Twitter: @japansociety

Japan Society continues a return to live, in-person performance with programs in the disciplines of theater, dance, music and more, slated for Fall 2021 and Winter/Spring 2022. In Fall 2021, Japan Society spotlights the local artistic community, with the timely and topical works of three NYC-based artists with deep ties to Japan and its culture – Suzi Takahashi’s The Story Box (September 11 – co-presented and produced by HERE), Aya Ogawa’s The Nosebleed (October 1 to 10), and this presentation of Sachiyo Takahashi’s SHEEP #1 (November 4 to 7). Looking ahead to Winter/Spring 2022, Japan Society welcomes back international artists including emerging Japanese playwright Shoko Matsumura with the play Cooking Up (December 6); performers from Japan, Taiwan and Korea in the Society’s 19th Contemporary Dance Festival (January 14 and 15); and Shomyo no Kai, a group of Buddhist priests performing a millennium-old chanting ritual at St. Bartholomew’s Church (February 11). In Spring 2022, the Society’s Performing Arts programming will highlight indigenous art forms from Japan’s northernmost and southernmost prefectures, Hokkaido and Okinawa, with two distinct programs to complete the season: Waves Across Time: Traditional Dance and Music of Okinawa (March 2022) and OKI: Music of the Ainu (May 2022).

Japan Society is the premier organization connecting Japanese arts, culture, business, and society with audiences in New York and around the world. At Japan Society, we are inspired by the Japanese concept of?kizuna?(?)–forging deep connections to bind people together. We are committed to telling the story of Japan while strengthening connections within New York City and building new bridges beyond. In over 100 years of work, we’ve inspired generations by establishing ourselves as pioneers in supporting international exchanges in arts and culture, business and policy, as well as education between Japan and the U.S. We strive to convene important conversations on topics that bind our two countries together, champion the next generation of innovative creators, promote mutual understanding, and serve as a trusted guide for people everywhere who seek to more fully appreciate the rich complexities and abundance of Japan. From our New York headquarters, a landmark building designed by architect Junzo Yoshimura that opened to the public in 1971, we look forward to the years ahead, which will be defined by our digital and ideational impact through the kizuna that we build. Our future can only be enhanced by learning from our peers and engaging with our audiences, both near and afar. This year, Japan Society is celebrating our heritage through the 50th anniversary of our landmark building with the launch of a new distinct modern logo and visual identity. The “JS” monogram is created via overlapping, interconnected lines and shapes, reinforcing the idea of kizuna and that Japan Society acts as a platform that connects across, cultures, people, and time.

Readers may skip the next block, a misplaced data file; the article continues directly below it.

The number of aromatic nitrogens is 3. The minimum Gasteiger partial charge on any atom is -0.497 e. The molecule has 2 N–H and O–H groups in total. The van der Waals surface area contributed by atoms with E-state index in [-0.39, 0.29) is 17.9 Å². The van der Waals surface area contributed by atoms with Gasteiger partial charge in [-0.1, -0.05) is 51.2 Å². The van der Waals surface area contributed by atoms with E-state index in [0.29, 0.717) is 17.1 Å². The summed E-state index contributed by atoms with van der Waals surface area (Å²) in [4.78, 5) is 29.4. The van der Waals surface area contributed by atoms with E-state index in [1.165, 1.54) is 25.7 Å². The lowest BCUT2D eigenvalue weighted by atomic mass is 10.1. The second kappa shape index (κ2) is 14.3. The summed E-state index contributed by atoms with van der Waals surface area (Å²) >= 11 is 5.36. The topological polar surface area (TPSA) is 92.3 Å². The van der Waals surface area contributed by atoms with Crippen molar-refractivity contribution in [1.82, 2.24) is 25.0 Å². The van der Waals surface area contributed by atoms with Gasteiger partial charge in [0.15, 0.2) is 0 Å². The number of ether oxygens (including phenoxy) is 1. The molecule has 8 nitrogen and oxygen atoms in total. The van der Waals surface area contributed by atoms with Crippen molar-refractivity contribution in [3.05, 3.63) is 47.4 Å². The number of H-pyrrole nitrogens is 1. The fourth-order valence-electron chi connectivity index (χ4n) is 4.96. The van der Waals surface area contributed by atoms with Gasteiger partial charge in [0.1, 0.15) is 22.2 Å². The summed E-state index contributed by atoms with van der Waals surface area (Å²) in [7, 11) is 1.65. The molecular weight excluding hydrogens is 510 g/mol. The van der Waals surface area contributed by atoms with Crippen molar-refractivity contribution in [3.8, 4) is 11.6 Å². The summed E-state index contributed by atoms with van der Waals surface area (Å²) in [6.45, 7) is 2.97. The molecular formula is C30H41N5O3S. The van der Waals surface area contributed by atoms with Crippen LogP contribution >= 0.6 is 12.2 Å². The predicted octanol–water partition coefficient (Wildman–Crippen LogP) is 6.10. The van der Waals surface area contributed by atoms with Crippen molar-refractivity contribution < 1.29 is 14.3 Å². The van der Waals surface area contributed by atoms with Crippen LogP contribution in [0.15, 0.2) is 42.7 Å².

Support for the 2021-2022 Japan Society Performing Arts Season

Lead Sponsor: MetLife Foundation.

This season is made possible, in part, by public funds from the New York City Department of Cultural Affairs in partnership with the City Council and the New York State Council on the Arts with the support of the Office of the Governor and the New York State Legislature. Major support is generously provided by Doug and Teresa Peterson, with endowment support from the Lila Wallace-Reader's Digest Endowment Fund and the Endowment for the Performing Arts, established with a leadership gift from the Doris Duke Charitable Foundation. Additional support is provided by Helen and Kenneth A. Cowin, Dr. Jeanette C. Takamura, Dr. and Mrs. Carl F. Taeusch II, Mr. Alan M. Suhonen‡, Sarah Billinghurst Solomon and Howard Solomon, Paula S. Lawrence, Dr. Stephen and Mrs. Michiko Levine, Marjorie Neuwirth, Hiroko Onoyama, Lyndley and Samuel Schwab, and Nancy and Joe Walker. Transportation assistance is provided by All Nippon Airways Co., Ltd. Yamaha is the official piano provider of Japan Society. MetLife Meet-the-Artists Reception is provided by MetLife Foundation.
?‡ In memoriam.

SHEEP #1 is supported, in part, by Doug and Teresa Peterson. The U.S. premiere in 2018 was co-produced with The Tank, NYC, and supported, in part, by The Jim Henson Foundation Presenter Grant. The world premiere, in Vancouver, Canada, was presented in collaboration with Blim.
Link https://www.japansociety.org/arts-and-culture/performances/sheep-1